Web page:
Do labor market conditions affect the strictness of employment protection legislation?
We provide a theoretical microfoundation for the negative relationship between firing costs and labor market tightness and its effects on labor market performance. The optimal level of firing costs is chosen by the employed worker i.e. the insider by maximizing her human capital. Performing a comparative statics exercise, we analyze the effects of labor market tightness on the optimal choice of firing costs. The results are clear cut and allow to obtain a decreasing firing costs function in the labor market tightness. Moreover, we show that this negative relationship can give rise to a labor market configuration characterized by multiple equilibria: prolonged average duration of unemployment will produce a labor market with low flows and high strictness of employment protection, and vice versa.
Volume (Year): 10 (2008)
Issue (Month): 4 ()
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- Ioana Marinescu, 2011.
"Are Judges Sensitive to Economic Conditions? Evidence from Uk Employment Tribunals,"
Cornell University, ILR School, vol. 64(4), pages 673-698, July.
- Ioana Marinescu, 2008. "Are Judges Sensitive to Economic Conditions? Evidence from UK Employment Tribunals," Working Papers 0802, Harris School of Public Policy Studies, University of Chicago.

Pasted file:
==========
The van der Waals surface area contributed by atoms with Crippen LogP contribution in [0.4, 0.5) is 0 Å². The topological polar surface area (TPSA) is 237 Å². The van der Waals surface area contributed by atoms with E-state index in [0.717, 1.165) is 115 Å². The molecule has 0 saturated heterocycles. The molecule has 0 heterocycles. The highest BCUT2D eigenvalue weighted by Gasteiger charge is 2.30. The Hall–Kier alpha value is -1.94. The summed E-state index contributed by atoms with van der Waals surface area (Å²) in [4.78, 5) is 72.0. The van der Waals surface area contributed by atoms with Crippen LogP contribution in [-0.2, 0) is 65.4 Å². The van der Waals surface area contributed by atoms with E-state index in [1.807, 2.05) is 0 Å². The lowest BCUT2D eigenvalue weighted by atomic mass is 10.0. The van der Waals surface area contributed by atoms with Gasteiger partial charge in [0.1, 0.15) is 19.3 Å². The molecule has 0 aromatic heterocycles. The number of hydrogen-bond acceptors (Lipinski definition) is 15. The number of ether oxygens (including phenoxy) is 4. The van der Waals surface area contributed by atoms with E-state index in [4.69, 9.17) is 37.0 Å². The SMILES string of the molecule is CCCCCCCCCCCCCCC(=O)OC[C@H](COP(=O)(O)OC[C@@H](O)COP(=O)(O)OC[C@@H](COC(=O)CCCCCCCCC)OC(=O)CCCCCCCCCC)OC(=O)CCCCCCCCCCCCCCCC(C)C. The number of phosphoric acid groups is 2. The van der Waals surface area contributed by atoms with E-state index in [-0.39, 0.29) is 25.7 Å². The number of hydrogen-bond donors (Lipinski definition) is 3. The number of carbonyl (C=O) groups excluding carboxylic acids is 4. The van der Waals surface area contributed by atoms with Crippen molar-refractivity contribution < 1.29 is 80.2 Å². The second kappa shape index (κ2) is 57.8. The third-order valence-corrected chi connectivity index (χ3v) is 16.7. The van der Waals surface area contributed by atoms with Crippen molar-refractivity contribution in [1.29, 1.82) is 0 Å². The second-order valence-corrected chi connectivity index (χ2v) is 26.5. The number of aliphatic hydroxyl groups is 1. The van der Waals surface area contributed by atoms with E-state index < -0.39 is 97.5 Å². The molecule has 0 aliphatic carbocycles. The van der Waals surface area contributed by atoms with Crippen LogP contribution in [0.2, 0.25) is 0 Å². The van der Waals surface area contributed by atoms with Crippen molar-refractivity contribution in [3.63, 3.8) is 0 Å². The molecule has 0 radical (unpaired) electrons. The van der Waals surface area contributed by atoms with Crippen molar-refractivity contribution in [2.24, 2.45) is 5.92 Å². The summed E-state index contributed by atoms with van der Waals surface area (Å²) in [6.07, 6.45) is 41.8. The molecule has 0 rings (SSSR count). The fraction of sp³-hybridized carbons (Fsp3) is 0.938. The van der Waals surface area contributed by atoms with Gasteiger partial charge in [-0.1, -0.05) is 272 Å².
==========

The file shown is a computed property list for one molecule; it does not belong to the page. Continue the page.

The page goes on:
- Ichino, Andrea & Polo, Michele & Rettore, Enrico, 2003. "Are judges biased by labor market conditions?," European Economic Review, Elsevier, vol. 47(5), pages 913-944, October.
- Andrea Ichino & Michele Polo & Enrico Rettore, "undated". "Are Judges Biased by Labor Market Conditions?," Working Papers 192, IGIER (Innocenzo Gasparini Institute for Economic Research), Bocconi University.
- Saltari Enrico & Tilli Riccardo, 2004. "Labor Market Performance and Flexibility: Which Comes First?," The B.E. Journal of Macroeconomics, De Gruyter, vol. 4(1), pages 1-25, March.
- Siegelman, Peter & Donohue, John J, III, 1995. "The Selection of Employment Discrimination Disputes for Litigation: Using Business Cycle Effects to Test the Priest-Klein Hypothesis," The Journal of Legal Studies, University of Chicago Press, vol. 24(2), pages 427-462, June. Full references (including those not matched with items on IDEAS)
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